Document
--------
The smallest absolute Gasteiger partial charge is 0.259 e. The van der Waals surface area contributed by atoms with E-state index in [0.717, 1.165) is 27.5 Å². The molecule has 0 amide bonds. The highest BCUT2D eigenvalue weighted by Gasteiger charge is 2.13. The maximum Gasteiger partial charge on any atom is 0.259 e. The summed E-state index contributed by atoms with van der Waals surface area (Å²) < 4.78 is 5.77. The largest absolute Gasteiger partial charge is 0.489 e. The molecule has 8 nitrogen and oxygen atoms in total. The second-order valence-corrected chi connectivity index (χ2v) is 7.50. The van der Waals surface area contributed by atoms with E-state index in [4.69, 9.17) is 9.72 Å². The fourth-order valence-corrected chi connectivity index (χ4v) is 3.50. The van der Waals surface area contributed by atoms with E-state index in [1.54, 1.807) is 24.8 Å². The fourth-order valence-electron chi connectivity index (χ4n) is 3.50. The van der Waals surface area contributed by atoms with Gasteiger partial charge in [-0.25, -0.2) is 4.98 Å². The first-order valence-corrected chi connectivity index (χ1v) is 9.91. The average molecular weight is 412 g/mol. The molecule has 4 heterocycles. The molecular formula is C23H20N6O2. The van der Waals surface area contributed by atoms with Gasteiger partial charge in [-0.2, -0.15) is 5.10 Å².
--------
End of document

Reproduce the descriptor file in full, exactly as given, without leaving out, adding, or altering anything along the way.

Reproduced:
The smallest absolute Gasteiger partial charge is 0.259 e. The van der Waals surface area contributed by atoms with E-state index in [0.717, 1.165) is 27.5 Å². The molecule has 0 amide bonds. The highest BCUT2D eigenvalue weighted by Gasteiger charge is 2.13. The maximum Gasteiger partial charge on any atom is 0.259 e. The summed E-state index contributed by atoms with van der Waals surface area (Å²) < 4.78 is 5.77. The largest absolute Gasteiger partial charge is 0.489 e. The molecule has 8 nitrogen and oxygen atoms in total. The second-order valence-corrected chi connectivity index (χ2v) is 7.50. The van der Waals surface area contributed by atoms with E-state index in [4.69, 9.17) is 9.72 Å². The fourth-order valence-corrected chi connectivity index (χ4v) is 3.50. The van der Waals surface area contributed by atoms with E-state index in [1.54, 1.807) is 24.8 Å². The fourth-order valence-electron chi connectivity index (χ4n) is 3.50. The van der Waals surface area contributed by atoms with Gasteiger partial charge in [-0.25, -0.2) is 4.98 Å². The first-order valence-corrected chi connectivity index (χ1v) is 9.91. The average molecular weight is 412 g/mol. The molecule has 4 heterocycles. The molecular formula is C23H20N6O2. The van der Waals surface area contributed by atoms with Gasteiger partial charge in [-0.2, -0.15) is 5.10 Å².